When TXI began operating its concrete batch plant, the area was zoned as a Light Manufacturing District in the front portion of the property and a Heavy Manufacturing District on the remainder of the property. The actual concrete batch plant is located on the area of the property that was zoned as a Heavy Manufacturing District. Operating a concrete batch plant is a legal use of property in a Heavy Manufacturing District. TXI legally operated the plant on its property pursuant to the Settlement Agreement until early 2019, when rezoning of the property was approved by the City of McKinney's Planning and Zoning Commission (Commission) and the City Council. The City contends that the rezoning was necessary; otherwise, the property would never come into conformity with the ONE McKinney 2040 Plan (“Comprehensive Plan”) that the City adopted in 2018 (Dkt. 66-1, Exhibit 2).

A. The Comprehensive Plan

In 2015, the City of McKinney began the process of updating its Comprehensive Plan. On October 2, 2018, the City Council adopted the Comprehensive Plan. The Comprehensive Plan's Vision Statement calls for [s]mart public & private investments [to] ensure that McKinney remains a top choice for people to live, work, play & visit through 2040 & beyond” (Dkt. #66-1, Exhibit 2 at p. 3). According to the City, the Comprehensive Plan is meant to support the City's economy and people.

As part of the Comprehensive Plan, the City wanted to revamp what it labels the Southgate District of McKinney. The Southgate District is the area located around the intersection of State Highway 5 and State Highway 121. The changes to the Southgate District include a new professional campus-which the City hopes will attract new corporations and better take advantage of the surrounding amenities. According to the Comprehensive Plan, the City expects that the professional campus will be located on the land currently occupied by TXI's concrete batch plant.

B. The City Rezones TXI's Property

In line with the Comprehensive Plan, the City submitted a proposal to the Commission requesting that the Commission approve the rezoning of TXI's property, as well as two adjacent properties owned by CowTown Redi-Mix, Inc. (“CowTown”) and Lhoist North American of Texas (“Lhoist”), from a combined Light Manufacturing District and Heavy Manufacturing District to a Regional Office District in its entirety. On March 26, 2019, the Commission unanimously approved the rezoning of TXI's property. A few weeks later, on April 16, 2019, the City Council also approved the City's rezoning request.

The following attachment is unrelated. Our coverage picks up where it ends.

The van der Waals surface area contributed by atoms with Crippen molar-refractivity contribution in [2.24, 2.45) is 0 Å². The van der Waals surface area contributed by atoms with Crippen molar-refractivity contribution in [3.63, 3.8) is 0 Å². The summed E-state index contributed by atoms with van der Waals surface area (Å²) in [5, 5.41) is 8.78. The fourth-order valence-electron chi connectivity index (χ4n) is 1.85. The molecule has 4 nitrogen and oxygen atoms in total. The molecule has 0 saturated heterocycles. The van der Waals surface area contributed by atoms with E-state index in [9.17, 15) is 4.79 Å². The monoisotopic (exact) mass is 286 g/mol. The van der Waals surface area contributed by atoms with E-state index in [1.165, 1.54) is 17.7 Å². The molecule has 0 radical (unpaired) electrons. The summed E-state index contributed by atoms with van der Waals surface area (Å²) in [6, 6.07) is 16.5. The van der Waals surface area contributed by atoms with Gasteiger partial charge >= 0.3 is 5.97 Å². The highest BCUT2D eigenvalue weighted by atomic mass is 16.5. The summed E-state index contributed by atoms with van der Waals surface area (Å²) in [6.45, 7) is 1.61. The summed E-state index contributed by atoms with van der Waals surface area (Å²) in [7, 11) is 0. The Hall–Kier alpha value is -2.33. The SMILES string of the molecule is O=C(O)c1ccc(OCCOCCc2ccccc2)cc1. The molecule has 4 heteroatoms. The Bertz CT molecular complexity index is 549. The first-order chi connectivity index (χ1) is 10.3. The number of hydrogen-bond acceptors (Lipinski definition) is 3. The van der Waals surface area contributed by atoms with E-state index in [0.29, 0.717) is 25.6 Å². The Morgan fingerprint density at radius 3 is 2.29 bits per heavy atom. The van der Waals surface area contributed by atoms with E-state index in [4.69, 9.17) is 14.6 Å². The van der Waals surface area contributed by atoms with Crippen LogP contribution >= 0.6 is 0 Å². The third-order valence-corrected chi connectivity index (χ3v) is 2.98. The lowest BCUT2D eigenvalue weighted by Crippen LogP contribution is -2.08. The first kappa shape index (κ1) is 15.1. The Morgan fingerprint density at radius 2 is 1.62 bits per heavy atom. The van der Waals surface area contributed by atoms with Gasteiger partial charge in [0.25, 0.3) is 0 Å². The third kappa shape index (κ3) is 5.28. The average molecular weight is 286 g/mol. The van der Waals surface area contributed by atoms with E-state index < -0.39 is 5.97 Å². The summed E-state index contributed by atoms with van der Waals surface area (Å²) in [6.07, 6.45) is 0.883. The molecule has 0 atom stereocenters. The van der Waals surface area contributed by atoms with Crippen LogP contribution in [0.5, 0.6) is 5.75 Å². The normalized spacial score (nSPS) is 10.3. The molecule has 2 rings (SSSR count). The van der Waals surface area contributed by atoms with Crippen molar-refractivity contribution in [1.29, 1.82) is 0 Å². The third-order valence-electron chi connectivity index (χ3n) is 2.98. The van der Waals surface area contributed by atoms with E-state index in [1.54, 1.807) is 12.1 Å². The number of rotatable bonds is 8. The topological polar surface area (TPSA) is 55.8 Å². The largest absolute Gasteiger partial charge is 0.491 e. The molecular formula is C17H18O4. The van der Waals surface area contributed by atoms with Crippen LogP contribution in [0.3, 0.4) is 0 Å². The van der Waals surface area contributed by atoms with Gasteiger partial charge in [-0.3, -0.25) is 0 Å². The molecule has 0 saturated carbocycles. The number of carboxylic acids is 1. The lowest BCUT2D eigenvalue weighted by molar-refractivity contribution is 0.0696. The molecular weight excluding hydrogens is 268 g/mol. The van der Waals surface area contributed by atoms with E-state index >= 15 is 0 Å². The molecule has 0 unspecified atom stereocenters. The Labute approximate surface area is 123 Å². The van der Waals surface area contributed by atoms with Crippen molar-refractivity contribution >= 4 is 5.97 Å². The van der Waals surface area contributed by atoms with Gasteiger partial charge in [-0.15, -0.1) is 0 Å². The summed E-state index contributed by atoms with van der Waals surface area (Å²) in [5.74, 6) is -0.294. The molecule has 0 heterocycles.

Texas law and the City's own ordinances require that property owners receive notice before their property may be rezoned. The City claims that it gave proper notice to TXI. Meanwhile, TXI claims that it never received notice from the City before the City voted to rezone TXI's property.

C. The City Amortizes TXI's Property

On November 5, 2019, the City Council enacted an ordinance that established the authority of the Board to amortize property. Under the amortization ordinance, upon the request of a majority of the City Council, the Board is allowed to set a date for mandatory compliance of any nonconforming land use. On December 3, 2019, the City Council voted to request that the Board consider the amortization of TXI's property. The Board originally scheduled a hearing on amortizing the property on either February 11, 2020, or February 12, 2020, it is unclear; however, the hearing was actually held on February 26, 2020. According to the City, it provided public notice through the newspaper of both hearing dates. TXI disputes that any notice was ever posted. Regardless, at the February 26, 2020 hearing, the Board voted to initiate an amortization of TXI's property, as it was not in compliance with a Regional Office District type of zoning.

The City then hired Scott Hakala to perform a business valuation on TXI and conduct an amortization analysis to aid the City in determining the remaining life of TXI's concrete batch plant. According to the City, it issued a subpoena duces tecum to TXI, requesting that TXI produce records to assist with determining the amortization period and establish a compliance date. In addition, the subpoena informed TXI of a July 29, 2020 hearing to consider, discuss, and act on determining an amortization period and establish a compliance date. However, TXI did not respond to the subpoena. Accordingly, TXI did not produce any records and the amortization report was created without TXI's records.

TXI attended the hearing, but TXI's ability to participate in the hearing was limited. According to the City, the City did not allow TXI to make certain challenges at the meeting because it waived those challenges when it failed to respond to the subpoena. Instead, TXI was given three minutes to speak, the time...